Are Things Improving with DEI and Women in the Workplace?
by Molly Peck on Tue, Jul 26, 2022
McKinsey and Company’s oft-cited 2021 Women in the Workplace report highlights the general progress that has been made in the areas of DEI and Women in the Workplace initiatives since 2016. Still, gauging the overall success and improvement of these initiatives remains a challenge as the acute phases of the pandemic wane and new impediments emerge. Economic turbulence (inflation, in particular) is forcing employers to more deeply consider the proven benefits of remote, hybrid, or flexible work configurations, as well as “returnship” programs and pay equity efforts, especially for women. Our recent article, “Wage inflation and Pay Disparity: The Dual Challenges Women Face,” explores these subjects in greater depth, particularly how employers can lessen the impact of inflation for women working within their organizations.
Here, we’ll explore specific post-pandemic challenges that impact DEI and highlight the proven best practices that most concretely benefit organizations seeking to sustain impactful DEI and women in the workplace initiatives.
Recent data reveals that approximately 2 million women left or lost their jobs during the course of the pandemic, with only moderate recuperation/reemployment occurring since that period. As women seek employment or reemployment following this lapse in work activity, the challenges are manifold. For instance, according to a survey by ResumeGo, women seeking jobs following a 2- or 3-year work gap are 53.1% less likely to receive a callback or eventual interview offer. This is a profoundly discouraging situation, especially for women who left their pre-pandemic positions to provide child care or at-home/remote education support for their children or families during the pandemic. Later, we’ll highlight how some companies are initiating or modifying the terms of returnship programs in an attempt to address this specific issue.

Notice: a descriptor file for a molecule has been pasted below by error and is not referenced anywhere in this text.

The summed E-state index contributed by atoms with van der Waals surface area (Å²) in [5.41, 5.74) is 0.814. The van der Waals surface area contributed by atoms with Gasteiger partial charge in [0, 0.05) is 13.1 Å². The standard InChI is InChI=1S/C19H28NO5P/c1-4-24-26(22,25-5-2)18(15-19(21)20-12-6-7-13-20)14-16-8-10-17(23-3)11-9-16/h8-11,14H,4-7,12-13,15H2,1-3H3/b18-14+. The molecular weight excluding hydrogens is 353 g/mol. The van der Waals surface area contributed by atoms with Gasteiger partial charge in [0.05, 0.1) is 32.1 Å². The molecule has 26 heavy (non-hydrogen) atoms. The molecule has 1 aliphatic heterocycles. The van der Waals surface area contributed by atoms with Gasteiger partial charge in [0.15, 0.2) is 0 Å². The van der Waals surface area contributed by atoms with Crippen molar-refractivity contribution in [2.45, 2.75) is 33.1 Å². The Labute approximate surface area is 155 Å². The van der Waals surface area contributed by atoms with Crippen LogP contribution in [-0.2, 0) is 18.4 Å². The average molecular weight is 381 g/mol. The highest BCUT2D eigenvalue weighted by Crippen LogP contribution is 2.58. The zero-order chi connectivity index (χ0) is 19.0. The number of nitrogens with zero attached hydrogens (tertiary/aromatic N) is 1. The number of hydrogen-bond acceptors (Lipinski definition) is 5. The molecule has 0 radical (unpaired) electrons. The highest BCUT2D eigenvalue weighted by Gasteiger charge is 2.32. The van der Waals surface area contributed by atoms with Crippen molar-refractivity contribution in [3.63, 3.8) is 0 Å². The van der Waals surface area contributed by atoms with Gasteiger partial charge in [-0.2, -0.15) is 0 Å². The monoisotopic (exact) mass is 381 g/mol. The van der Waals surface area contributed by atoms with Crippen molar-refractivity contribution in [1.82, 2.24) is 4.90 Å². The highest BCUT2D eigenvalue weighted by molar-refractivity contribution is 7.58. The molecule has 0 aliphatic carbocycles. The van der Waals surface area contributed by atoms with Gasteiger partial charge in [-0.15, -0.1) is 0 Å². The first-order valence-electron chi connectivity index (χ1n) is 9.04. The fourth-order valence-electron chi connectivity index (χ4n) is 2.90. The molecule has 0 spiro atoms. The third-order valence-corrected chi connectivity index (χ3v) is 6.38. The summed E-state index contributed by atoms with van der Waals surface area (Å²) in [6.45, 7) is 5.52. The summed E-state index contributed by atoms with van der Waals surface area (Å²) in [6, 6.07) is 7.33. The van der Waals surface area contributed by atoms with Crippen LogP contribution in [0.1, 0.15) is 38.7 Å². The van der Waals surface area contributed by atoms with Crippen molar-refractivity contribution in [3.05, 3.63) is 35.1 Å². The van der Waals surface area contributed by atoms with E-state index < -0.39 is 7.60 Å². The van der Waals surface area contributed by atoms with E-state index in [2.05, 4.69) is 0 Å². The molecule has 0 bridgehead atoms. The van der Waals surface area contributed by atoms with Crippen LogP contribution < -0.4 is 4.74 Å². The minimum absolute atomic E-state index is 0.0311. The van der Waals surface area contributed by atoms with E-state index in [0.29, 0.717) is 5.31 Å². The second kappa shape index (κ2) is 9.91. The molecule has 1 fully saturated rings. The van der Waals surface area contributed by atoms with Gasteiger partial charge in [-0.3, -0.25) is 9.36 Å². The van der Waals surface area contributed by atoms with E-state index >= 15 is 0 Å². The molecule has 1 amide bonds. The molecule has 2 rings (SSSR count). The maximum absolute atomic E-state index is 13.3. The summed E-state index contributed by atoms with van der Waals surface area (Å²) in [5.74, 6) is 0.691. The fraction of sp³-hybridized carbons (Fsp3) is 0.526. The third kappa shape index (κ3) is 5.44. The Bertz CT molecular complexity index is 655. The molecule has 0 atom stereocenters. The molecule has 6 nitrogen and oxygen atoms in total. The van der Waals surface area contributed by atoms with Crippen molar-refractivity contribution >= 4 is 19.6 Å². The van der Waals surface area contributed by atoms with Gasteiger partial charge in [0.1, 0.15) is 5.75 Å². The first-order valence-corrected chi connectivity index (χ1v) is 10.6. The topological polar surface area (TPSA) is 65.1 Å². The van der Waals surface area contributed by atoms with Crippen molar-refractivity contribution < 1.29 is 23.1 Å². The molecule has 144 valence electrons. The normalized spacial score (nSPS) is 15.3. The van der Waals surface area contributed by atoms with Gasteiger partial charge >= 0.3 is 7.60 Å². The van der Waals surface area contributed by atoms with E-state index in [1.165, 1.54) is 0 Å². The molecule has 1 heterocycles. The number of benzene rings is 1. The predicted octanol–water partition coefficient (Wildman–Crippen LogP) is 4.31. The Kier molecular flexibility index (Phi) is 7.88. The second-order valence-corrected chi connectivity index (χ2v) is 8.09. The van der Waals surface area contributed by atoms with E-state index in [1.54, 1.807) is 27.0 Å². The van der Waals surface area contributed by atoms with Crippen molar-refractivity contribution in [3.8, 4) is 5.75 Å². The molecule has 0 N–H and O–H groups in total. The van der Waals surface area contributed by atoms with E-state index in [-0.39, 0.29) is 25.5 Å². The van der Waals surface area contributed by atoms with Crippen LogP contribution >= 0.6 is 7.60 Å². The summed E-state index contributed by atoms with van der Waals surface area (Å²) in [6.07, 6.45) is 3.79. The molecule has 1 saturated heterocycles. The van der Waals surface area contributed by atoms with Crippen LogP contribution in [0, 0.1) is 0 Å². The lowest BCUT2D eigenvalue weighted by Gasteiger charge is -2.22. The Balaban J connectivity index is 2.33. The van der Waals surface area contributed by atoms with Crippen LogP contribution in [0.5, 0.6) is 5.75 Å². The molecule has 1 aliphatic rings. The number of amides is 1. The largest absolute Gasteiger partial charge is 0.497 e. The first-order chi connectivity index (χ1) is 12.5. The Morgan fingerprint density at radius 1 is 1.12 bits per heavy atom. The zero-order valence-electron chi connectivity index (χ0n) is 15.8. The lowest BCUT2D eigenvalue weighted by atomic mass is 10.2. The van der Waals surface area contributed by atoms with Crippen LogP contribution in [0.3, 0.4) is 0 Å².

One unexpected but positive byproduct of the pandemic has been employers’ increased receptivity to technologies like Zoom and Microsoft Teams and – by extension – to remote, hybrid, or flexible work configurations that adapt to the needs and preferences of their employees. Research broadly shows that this approach is particularly beneficial to women of color and women with young children. Nevertheless, research from the UK has demonstrated that fully remote workers are more likely to work late hours and put in undocumented/unpaid overtime. When this tendency is compounded with demands placed on women who are single parents, caretakers, or the primary shoppers and food preparers within their households, it can lead to compounded challenges for women in the workplace. This by no means negates the primarily positive benefits of remote, hybrid, or flexible work schedules as a viable option for many organizations, but it requires meaningful adjustments. As just one example, Microsoft has altered its policies for employee evaluations to gauge employee productivity over a long period rather than the productivity standards expected during a traditional on-site work week. The company has also incentivized employees to schedule breaks in their work days. For an excellent and comprehensive survey of methods to build belonging for women in remote work, please explore this Remote.com article.